How Switzerland's urban housing shortage is spreading to the countryside

Helena Bachmann in Geneva
Helena Bachmann in Geneva - [email protected]
How Switzerland's urban housing shortage is spreading to the countryside
Efficient public transport (here in Zurich) makes it easy to commute between town and country. Photo by Claudio Schwarz on Unsplash

As affordable rental accommodations are hard to come by in Switzerland’s largest cities like Zurich and Geneva, many apartment hunters are now shifting their search to suburban areas. What will this mean in the long term?

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If you have been trying to rent an apartment, or simply following the real estate news, you know that finding a reasonably priced accommodation in or in close vicinity of big cities is very difficult.

This is due to several factors, including the recent influx of immigrants, the lack (and expense) of building land and — consequently — slowed-down construction activity.
This means that demand far outstrips the supply — more people are looking for housing, while less of it is available.

In Zurich, for instance, the situation is so dire that recently demonstrators took to the streets to demand more and cheaper accommodations. 

READ ALSO: Zurich hit by affordable housing shortage amid record-high immigration 

The situation is also tense in Geneva which, because it is wedged tightly between France and Lake Geneva, doesn’t have any room to expand — that is, build new housing — in either direction.

What is a possible solution to this conundrum?

As there are not enough affordable accommodations in large cities, many people are looking for dwellings on the outskirts. 

According to Ursina Kubli, head of property research at Zurich Cantonal Bank, many Zurich residents are now settling farther away, for instance in cantons of Schaffhausen and Aargau, where more affordable housing can be found — at least for now. 

The same phenomenon is also observed in Geneva, Basel, Lausanne, and Bern, she said.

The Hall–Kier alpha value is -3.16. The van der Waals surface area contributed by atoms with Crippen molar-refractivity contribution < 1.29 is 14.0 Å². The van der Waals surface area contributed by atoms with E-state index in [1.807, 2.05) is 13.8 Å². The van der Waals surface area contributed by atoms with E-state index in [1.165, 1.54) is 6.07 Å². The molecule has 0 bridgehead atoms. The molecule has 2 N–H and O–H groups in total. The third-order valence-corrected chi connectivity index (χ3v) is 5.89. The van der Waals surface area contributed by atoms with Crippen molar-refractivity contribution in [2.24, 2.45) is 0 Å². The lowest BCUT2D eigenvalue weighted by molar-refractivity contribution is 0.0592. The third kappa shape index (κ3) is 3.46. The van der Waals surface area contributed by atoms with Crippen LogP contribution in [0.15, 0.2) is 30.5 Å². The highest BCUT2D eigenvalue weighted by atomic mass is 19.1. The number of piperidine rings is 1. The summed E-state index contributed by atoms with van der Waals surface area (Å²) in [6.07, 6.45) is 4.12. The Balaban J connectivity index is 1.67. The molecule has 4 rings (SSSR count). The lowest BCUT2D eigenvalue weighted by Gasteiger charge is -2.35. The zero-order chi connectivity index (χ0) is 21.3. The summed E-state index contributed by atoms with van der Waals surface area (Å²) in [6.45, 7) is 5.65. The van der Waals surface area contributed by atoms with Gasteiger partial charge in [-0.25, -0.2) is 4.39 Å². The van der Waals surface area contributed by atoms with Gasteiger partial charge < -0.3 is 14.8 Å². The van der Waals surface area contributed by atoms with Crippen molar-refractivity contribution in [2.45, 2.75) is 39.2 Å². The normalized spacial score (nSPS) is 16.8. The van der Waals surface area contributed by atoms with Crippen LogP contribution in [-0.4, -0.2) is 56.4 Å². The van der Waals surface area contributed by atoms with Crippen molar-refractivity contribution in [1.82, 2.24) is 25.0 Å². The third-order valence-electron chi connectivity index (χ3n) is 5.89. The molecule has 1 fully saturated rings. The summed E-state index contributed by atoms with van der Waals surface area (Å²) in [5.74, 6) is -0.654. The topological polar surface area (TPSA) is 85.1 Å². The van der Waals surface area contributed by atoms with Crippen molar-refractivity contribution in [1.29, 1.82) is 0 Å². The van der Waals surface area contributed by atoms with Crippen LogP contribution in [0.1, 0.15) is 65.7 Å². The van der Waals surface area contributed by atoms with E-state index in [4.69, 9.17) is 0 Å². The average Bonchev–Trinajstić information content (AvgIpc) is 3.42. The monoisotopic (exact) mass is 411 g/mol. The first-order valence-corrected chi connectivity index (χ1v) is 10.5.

READ ALSO: The best commuter towns when working in Zurich


But does this mean that shortages and high rents will shift to the countryside as well?

This depends on the ability of those areas to absorb the growing demand," Kubli said. However, “the pressure on the housing market will increase in certain regions. 

Unfortunately, this town-to-country exodus is likely to create a shortage in suburban and rural areas as well.

“Switzerland is heading towards a housing shortage of unprecedented proportions,” said Fredy Hasenmaile, Credit Suisse’s real estate expert. “In urban centres, housing is already very scarce. The problem has not yet reached the countryside, but it is only a matter of time.” 


Can you too benefit from this trend — while the supply lasts?

It is true that Swiss people don’t like long commutes to work and usually live close enough to their offices to get there quickly by public transport.

READ ALSO: The best commuter towns when working in Geneva

However, in a small country like Switzerland, with a well-developed and mostly punctual transportation network, it is relatively easy to work in the city while living in the country.

The so-called ‘commuter towns’ — communities located within an easy drive or bus / train ride of urban centres — are a good alternative.

READ ALSO: Where are the best places to live if you work in Basel?

A lot depends, of course, on just how close these towns and villages are to big cities. But the farther they are ('far' being a relative term in Switzerland and can mean less than a 40-minute commute), rents, and property prices in general, are typically lower there.

The articles below provide more information about these locations: 


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